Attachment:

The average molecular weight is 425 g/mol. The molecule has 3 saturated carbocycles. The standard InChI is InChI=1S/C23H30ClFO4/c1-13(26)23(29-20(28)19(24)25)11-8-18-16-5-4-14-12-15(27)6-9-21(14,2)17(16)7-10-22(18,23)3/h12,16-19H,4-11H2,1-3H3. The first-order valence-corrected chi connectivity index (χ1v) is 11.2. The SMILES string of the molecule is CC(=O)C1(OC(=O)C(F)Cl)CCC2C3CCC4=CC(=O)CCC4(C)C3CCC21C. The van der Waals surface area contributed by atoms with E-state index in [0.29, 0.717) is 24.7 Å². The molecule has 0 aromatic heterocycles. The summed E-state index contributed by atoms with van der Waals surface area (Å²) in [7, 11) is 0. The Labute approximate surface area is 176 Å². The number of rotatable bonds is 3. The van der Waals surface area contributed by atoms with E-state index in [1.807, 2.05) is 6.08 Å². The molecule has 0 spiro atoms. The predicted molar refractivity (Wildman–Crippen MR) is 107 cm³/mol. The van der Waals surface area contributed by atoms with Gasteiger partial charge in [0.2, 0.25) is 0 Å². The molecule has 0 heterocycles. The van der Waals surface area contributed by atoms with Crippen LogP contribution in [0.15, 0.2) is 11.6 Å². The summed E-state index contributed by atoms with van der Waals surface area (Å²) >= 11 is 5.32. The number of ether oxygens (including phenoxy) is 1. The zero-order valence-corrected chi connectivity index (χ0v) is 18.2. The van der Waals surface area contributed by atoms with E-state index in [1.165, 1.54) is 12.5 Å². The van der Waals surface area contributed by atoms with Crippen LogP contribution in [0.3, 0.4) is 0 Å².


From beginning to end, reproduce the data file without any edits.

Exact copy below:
The average molecular weight is 425 g/mol. The molecule has 3 saturated carbocycles. The standard InChI is InChI=1S/C23H30ClFO4/c1-13(26)23(29-20(28)19(24)25)11-8-18-16-5-4-14-12-15(27)6-9-21(14,2)17(16)7-10-22(18,23)3/h12,16-19H,4-11H2,1-3H3. The first-order valence-corrected chi connectivity index (χ1v) is 11.2. The SMILES string of the molecule is CC(=O)C1(OC(=O)C(F)Cl)CCC2C3CCC4=CC(=O)CCC4(C)C3CCC21C. The van der Waals surface area contributed by atoms with E-state index in [0.29, 0.717) is 24.7 Å². The molecule has 0 aromatic heterocycles. The summed E-state index contributed by atoms with van der Waals surface area (Å²) in [7, 11) is 0. The Labute approximate surface area is 176 Å². The number of rotatable bonds is 3. The van der Waals surface area contributed by atoms with E-state index in [1.807, 2.05) is 6.08 Å². The molecule has 0 spiro atoms. The predicted molar refractivity (Wildman–Crippen MR) is 107 cm³/mol. The van der Waals surface area contributed by atoms with Gasteiger partial charge in [0.2, 0.25) is 0 Å². The molecule has 0 heterocycles. The van der Waals surface area contributed by atoms with Crippen LogP contribution in [0.15, 0.2) is 11.6 Å². The summed E-state index contributed by atoms with van der Waals surface area (Å²) >= 11 is 5.32. The number of ether oxygens (including phenoxy) is 1. The zero-order valence-corrected chi connectivity index (χ0v) is 18.2. The van der Waals surface area contributed by atoms with E-state index in [1.165, 1.54) is 12.5 Å². The van der Waals surface area contributed by atoms with Crippen LogP contribution in [0.3, 0.4) is 0 Å².